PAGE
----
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I want to pass on my house or land without a will.

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I want to pass on my house or land without a will.

This toolkit is designed to give you information about how to transfer property by using a Transfer on Death Deed. 

If you need general information about a Transfer on Death Deed, please read the Articles section and look through the Frequently Asked Questions.  

If you would like to see if you qualify for free help regarding a Transfer on Death Deed, you can call Transactional Legal Assistance at 512-637-6752.

If you need other help, use Find Legal Help to look for a lawyer, free legal aid program, or self-help center in your area.

WARNING: The information and forms in this toolkit are not a substitute for the advice and help of a lawyer. It’s a good idea to talk with a lawyer about your particular situation.

Checklists
Frequently Asked Questions
I already have a will. Why would I want a Transfer on Death Deed?

Whether you have a will or not, your property will still go through the probate court system. A Transfer on Death Deed conveys property outside of probate, allowing for you to avoid incurring court costs. Also, it excludes real property from Medicaid estate recovery.

What is the Medicaid estate recovery program (MERP) and how does it affect the Transfer on Death Deed?

For individuals age 55 or older, states are required by the federal government to seek recovery of payments from the individual’s estate for nursing facility services, in-home care, and related hospital and drug services. A simple will goes through probate and subjects property to being taken by Medicaid estate recovery. Under current law, property passed on by a Transfer on Death Deed is exempted from Medicaid estate recovery.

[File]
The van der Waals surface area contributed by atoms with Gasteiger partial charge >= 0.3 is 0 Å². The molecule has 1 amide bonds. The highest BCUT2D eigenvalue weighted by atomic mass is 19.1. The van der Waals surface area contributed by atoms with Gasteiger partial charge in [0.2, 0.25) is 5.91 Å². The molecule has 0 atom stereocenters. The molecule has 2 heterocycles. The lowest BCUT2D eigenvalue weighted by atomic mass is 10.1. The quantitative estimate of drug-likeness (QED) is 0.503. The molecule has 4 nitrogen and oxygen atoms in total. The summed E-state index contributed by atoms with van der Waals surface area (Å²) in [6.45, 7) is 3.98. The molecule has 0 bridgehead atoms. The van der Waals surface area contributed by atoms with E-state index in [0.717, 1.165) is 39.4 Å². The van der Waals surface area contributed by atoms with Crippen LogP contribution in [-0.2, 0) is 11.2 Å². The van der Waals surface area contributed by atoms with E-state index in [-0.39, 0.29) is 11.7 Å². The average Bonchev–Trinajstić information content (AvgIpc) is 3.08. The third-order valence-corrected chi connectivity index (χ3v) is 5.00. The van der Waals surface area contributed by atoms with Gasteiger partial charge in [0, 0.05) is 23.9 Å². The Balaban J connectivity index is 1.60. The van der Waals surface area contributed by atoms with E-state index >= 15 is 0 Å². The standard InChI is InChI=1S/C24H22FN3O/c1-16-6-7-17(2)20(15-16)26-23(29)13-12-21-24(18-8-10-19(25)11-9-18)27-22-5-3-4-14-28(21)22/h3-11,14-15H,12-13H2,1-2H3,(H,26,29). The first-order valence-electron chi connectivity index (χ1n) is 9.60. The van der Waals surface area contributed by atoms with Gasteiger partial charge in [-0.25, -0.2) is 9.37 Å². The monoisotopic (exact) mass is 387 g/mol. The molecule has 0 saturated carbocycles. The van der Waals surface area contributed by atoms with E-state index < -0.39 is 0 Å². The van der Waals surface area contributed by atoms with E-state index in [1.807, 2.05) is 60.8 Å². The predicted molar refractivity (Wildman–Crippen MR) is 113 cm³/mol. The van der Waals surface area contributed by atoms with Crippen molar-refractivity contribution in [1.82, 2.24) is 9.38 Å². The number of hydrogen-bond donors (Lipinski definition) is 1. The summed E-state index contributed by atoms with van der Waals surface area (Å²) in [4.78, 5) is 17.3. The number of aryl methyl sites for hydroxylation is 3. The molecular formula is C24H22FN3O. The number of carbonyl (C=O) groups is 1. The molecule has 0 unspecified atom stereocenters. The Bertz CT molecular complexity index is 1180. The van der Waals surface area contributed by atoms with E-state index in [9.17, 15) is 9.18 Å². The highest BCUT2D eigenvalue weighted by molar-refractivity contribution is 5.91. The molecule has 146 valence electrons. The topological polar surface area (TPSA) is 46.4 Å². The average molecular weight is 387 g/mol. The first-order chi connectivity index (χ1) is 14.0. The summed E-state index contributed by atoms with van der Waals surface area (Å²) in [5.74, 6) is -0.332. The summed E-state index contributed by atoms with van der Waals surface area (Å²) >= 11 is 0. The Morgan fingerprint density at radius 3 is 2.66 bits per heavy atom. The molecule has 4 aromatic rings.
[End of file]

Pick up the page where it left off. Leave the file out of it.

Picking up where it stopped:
Does a Transfer on Death Deed replace a will?

The Transfer on Death Deed does not replace a will. The will may still remain an important part of your estate plan especially if you have special bequests or a large amount of personal property. A Transfer on Death Dead covers only real property, like land and improvements, and conveys property outside of probate which allows you to avoid court costs. It is best if your will and transfer on Death Deed are consistent as to who receives your home and land. If your will and Transfer on Death Deed are inconsistent, the person named in the Transfer on Death Deed, not your will, will own your property after your death. 

What is considered real property?

Real property includes land, improvements (including house), uncut timber, and mineral rights. Personal property includes things that are not attached to the land and can be easily removed. Personal property cannot be disposed of with a Transfer on Death Deed 

Can I transfer personal property without going through probate?
  • If your heirs can decide on who gets furniture, jewelry, clothing, etc. Then the courts would not have to be involved with deciding who gets possession of those items.  
  • If you have stocks or mutual funds, all of the investment houses will allow you to name a beneficiary to receive those investments without going through the courts.
  • Similarly, if you have a savings or checking account, you should make sure that it is either a joint account where a surviving heir has access to make deposits and withdrawals during your lifetime, or that it is a POD or “payable on death” account, where you designate a beneficiary who will obtain ownership of the account when you pass away outside of the court system. 

 

What are the requirements of a transfer on death deed?
The Transfer on Death Deed must be in writing and include the legal description of the property and the name and address of one or more beneficiaries. Also, It must state that the transfer of the Grantor’s interest to the designated beneficiary will not occur until the Grantor’s death. Finally, It must be signed, notarized and recorded in the county where the property is located
Can I name more than one beneficiary for a transfer on death deed?

Yes, the Transfer on Death Deed allows you to name more than one beneficiary, as well as alternate beneficiaries. 

Research Tips

At your local law library, look for:

  • O'Connor's Texas Estates Code Plus

  • Texas Probate System Practice Manuals

Law Libraries in Texas
TexasLawHelp Legal Research Guide